Clara Devlieger

  • July 13, 2011

Clara Devlieger’s life has come full circle. Born in Congo to Belgian parents, she is hoping to complete a PhD in Social Anthropology on disabled traders in the Kinshasa-Brazzaville area, the border area between the Democratic Republic of Congo and the Republic of Congo.

Clara [2011] was born in Congo as her parents were working in a religious development organisation. Her mother is a physiotherapist and was working in a hospital. Her father is an anthropologist, but was teaching at the time and began his own research on disability while in the country. Her parents had graduated from university and headed out to Congo immediately afterwards. They lived there for two years and then moved to Kenya and Zimbabwe, where she attended a Dutch international school.

The family then went to the US where Clara’s father started a PhD at the University of Illinois. Within a few years when Clara was at junior high school they were on the move again, this time to a town outside Chicago. When she was 14 they went back to Belgium.

Clara, who has two younger brothers, says she didn’t find moving around that difficult. “I was used to it,” she says. “I got used to feeling that we would be moving every few years. It makes you depend more on your close family.”

The move back to Belgium was the most difficult as she was a teenager. “I felt like an American then,” she says, “but at the same time I felt as if I was coming home as all my family was in Belgium. It was a time of mixed emotions.”

At university, she did a degree in English and Dutch at the Catholic University of Leuven and then decided to do her master’s in Social Anthropology at the nearby Louvain-la-Neuve University where she could also hone her French. She said she felt it would be difficult to find jobs in anthropology after graduation so she wanted to develop her languages. “I had a strong interest in culture and languages are clearly integral to culture,” she says.

Clara, who is also involved in the youth movement Chiro and is a keen orienteer, had been planning to do her master’s dissertation on the subject of boundaries. Her choice became a study in Kinshasa (Congo) where a political religious movement had a specific philosophy about boundaries. While in Kinshasa, she visited the border between Kinshasa and Brazzaville, the capital cities of the Democratic Republic of Congo and the Republic of Congo respectively. “There were disabled people everywhere there,” she says. “They were trading and carrying goods around getting them ready to be transported to the other side of the Congo River. It was fascinating.”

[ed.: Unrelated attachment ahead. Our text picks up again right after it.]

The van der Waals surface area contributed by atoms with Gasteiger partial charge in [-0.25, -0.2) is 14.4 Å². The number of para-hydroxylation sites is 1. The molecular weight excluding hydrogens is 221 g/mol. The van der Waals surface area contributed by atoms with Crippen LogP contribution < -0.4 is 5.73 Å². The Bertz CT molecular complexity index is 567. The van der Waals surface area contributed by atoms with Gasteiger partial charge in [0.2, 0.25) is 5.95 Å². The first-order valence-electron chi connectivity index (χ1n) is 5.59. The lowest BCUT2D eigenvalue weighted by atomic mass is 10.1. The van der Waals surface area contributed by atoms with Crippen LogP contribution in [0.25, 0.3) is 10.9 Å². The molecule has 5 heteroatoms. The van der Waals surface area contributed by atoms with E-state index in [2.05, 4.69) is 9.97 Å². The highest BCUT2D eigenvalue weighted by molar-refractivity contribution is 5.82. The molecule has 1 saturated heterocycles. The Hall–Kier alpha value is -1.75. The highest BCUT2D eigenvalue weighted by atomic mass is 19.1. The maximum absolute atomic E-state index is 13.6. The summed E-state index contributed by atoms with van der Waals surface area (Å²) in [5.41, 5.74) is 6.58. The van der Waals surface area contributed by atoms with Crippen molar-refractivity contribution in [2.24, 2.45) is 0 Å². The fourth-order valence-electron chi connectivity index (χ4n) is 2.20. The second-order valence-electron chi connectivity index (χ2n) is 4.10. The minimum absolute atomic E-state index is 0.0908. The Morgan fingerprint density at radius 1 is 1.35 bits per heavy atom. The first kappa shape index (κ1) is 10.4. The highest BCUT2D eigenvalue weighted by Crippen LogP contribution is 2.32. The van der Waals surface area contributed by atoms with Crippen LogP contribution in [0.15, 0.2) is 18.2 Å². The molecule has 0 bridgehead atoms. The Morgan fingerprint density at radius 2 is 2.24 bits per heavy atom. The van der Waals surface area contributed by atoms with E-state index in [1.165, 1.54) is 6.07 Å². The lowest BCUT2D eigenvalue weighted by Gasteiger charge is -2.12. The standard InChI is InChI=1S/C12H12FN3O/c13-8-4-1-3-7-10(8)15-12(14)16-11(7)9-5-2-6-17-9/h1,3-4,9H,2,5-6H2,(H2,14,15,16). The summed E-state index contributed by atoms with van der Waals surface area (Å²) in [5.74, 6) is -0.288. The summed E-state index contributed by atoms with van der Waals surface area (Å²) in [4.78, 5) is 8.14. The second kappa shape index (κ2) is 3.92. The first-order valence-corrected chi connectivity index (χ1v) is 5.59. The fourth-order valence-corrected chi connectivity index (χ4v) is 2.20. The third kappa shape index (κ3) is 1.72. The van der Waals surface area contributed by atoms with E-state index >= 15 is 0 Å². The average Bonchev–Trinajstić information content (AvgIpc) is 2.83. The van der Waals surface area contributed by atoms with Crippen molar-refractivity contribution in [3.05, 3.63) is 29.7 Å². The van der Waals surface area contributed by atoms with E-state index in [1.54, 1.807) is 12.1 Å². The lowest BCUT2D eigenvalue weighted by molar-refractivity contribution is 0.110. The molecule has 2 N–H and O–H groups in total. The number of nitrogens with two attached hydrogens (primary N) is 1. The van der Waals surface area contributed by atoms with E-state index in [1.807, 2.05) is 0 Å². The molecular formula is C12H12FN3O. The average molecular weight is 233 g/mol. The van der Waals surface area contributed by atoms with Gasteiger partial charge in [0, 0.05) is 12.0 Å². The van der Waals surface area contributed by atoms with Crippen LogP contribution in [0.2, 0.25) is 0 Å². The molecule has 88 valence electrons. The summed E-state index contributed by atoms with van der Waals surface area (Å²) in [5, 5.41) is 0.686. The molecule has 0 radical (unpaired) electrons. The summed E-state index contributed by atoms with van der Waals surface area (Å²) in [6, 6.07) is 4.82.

Most of the disability was caused by polio. “Disabled people are normally social outcasts in Congo. They are at the bottom of the social ladder, but if you go to the border they have turned things around,” she says. “Disabled people are controlling things and are organised in unions. It is fascinating how they have managed this. I want to discover whether there are general lessons to be learnt about improving the situation for disabled people or socially weak individuals in general.”

She has got Gates funding for an MRes in Social Anthropology which covers the first year of her PhD in 2011/12 and hopes to secure further funding for the following two years. She has also secured funding from Trinity College for pre-research linguistic training. She is keen to learn Lingala, the most widely spoken local language.

“I want to explore what is really going on,” she says. “Some journalists have written about disabled traders in Congo, but nothing has been written in any depth.”

Latest News

Addressing energy injustice in the Global South

A new framework which uses artificial intelligence to analyse textual data on energy use and behaviour could help policymakers develop a deeper understanding of energy injustices in the Global South. The study, Grounded reality meets machine learning: A deep-narrative analysis framework for energy policy research, was led by Gates Cambridge Scholar Ramit Debnath [2018] and is published in the journal Energy Research […]

Scholar wins top German prize for PhD thesis

A Gates Cambridge Scholar has won a prestigious international award for her PhD dissertation on the relationship between offshore finance and state power. Dr Andrea Binder was named winner of the Körber Foundation’s German Dissertation Award 2020 for social sciences. The prize, one of the most highly endowed for young researchers from Germany, honours excellent PhD research which […]

Developing a farm for impact model

Shadrack Frimpong has not yet started his PhD, but already his and his team’s work has earned him awards from the Queen, the Clinton Foundation and the Muhammad Ali Foundation. The awards are for their outstanding work in creating a potential new development model for rural crop-growing communities starting from Shadrack’s own village in Ghana. […]

An interdisciplinary approach to major global challenges

Midway through her PhD at Cambridge Molly Crockett and her team discovered a critical role for the neurotransmitter serotonin in regulating social decision-making. “We found that temporarily disrupting serotonin levels made people more willing to punish unfairness,” says Molly. “I had come to Cambridge planning to look at how serotonin affects self-regulation in a broad sense, but […]